I realize that the English word "creepy" is a slang with many different meanings. I'm referring to the way someone might describe unwanted sexual advances. For example,

  • That guy over there staring at me is kinda creepy.

I'm not trying to shame anyone, I simply teach a social swing dance class (in Chinese), and I'm trying to show what moves to avoid so as not to "creep out" your partner. This goes for both men and women. For example:

  • Don't slide your hand all over your partner's arm, it feels a little creepy.
  • When you spin a girl, make sure to let go at the right time and don't drag your hand around around her waist because it's creepy.

I've asked around, but all I got was "猥琐" and "恶心", which sound so serious to me. The English word is a little more euphemistic. Is there a more lighthearted way to say "creepy" in Chinese?

  • +1 for 猥琐. For the frightened kind of creepy you can also go with 毛骨悚然 [毛骨竦然]...
    – Mou某
    Mar 23, 2015 at 10:38

6 Answers 6


In your context, you may want to say the move 令人不舒服 or 令人不自在 (makes people feel uncomfortable).


"猥琐" and "恶心" maybe are not so serious than you first look. many girls and boys say these two words in an innocuous manner.


Personally i think '诡异' is the best translation. You can describe somebody or something is 诡异 refers to kind of wierd. It is not a serious word even little bit funny in daily conversations. Hope that helps.

  • '诡异' sounds more like "eerie" than "creepy".
    – monalisa
    Mar 23, 2015 at 17:19

it feels a little creepy.

有点儿尴尬, 有点儿不自在, 有点儿冒犯人家, 有点儿过了.

You can add 可能会 to be even lighter.

可能会有点儿尴尬, 可能会有点儿不自在, 可能会有点儿冒犯人家, 可能会有点儿过了.


My Chinese friend [born and raised in Shandong Province, just FYI] and I have discussed this sense of the word "creepy", and she says 毛骨悚然的 (máogǔsǒngrán de) is more formal/written. She suggests 瘆得慌 (shèn de huang <-- that's 4th tone followed by two 5th/light tones) or 瘆人 (shènrén) for a more conversational/spoken translation.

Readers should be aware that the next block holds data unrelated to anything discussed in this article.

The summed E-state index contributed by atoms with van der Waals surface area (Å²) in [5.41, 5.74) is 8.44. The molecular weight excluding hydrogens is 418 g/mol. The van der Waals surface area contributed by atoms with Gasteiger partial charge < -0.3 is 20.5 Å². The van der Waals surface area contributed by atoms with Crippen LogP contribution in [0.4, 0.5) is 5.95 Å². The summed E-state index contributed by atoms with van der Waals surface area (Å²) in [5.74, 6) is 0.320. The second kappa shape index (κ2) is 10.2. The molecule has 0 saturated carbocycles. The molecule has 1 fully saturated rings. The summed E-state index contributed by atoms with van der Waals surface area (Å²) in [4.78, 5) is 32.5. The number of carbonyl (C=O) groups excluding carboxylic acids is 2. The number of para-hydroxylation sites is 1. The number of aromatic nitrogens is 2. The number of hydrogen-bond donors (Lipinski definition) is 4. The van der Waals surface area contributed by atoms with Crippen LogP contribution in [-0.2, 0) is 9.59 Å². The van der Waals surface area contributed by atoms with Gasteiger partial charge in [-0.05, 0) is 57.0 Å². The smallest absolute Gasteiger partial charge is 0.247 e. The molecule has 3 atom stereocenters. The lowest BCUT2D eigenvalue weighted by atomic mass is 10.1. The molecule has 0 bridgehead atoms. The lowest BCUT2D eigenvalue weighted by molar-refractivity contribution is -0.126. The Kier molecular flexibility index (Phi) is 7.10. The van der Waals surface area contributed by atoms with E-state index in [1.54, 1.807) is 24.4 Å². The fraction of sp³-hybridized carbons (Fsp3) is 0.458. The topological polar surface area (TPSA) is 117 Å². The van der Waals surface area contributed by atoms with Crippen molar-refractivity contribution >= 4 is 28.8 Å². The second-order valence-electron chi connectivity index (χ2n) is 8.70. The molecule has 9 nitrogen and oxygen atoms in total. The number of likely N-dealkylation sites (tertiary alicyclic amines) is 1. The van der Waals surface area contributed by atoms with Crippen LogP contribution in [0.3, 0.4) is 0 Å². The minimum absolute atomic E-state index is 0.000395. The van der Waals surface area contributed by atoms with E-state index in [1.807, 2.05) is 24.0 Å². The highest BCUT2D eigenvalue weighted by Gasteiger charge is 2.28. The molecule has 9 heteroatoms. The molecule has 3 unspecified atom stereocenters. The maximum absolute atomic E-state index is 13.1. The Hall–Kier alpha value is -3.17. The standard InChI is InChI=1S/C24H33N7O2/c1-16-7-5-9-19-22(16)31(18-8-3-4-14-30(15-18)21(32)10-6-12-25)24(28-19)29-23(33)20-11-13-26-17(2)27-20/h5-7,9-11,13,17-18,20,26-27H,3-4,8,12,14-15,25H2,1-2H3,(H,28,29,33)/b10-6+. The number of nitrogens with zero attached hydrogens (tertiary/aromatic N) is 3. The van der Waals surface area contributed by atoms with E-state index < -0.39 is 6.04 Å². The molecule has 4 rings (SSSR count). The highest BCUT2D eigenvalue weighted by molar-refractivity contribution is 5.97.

adj. creepy: Meaning "having a creeping feeling in the flesh". Would you really dance with such a one?

The words 流氓 and 色狼 spring to mind, but may be too harsh for your situation. I think the Chinese would not behave improperly.

  • That's not what creepy means. Mar 24, 2015 at 2:50
  • etymonline.com/…
    – Pedroski
    Mar 24, 2015 at 3:14
  • Your right. But that dictionary is for recording history and the origin or words, not modern meanings. Mar 24, 2015 at 3:22
  • I think you'll find it is easier to understand words that way. I often try to look at the etmyology of Chinese words too. It also mentions the modern meaning if you look. I don't have access to the OED from here.
    – Pedroski
    Mar 24, 2015 at 3:46
  • 1
    @Pedroski That's what's known as an etymological fallacy. Knowing the etymology of a word may help you to remember why it means what it means, but it does not explain what it means. Hussy comes from housewife but means something quite different; lord is from loaf-ward but has nothing whatsoever to do with bread. When you say “That guy's a bit creepy”, you're not talking about a creepy sensation under the skin. Mar 24, 2015 at 7:35

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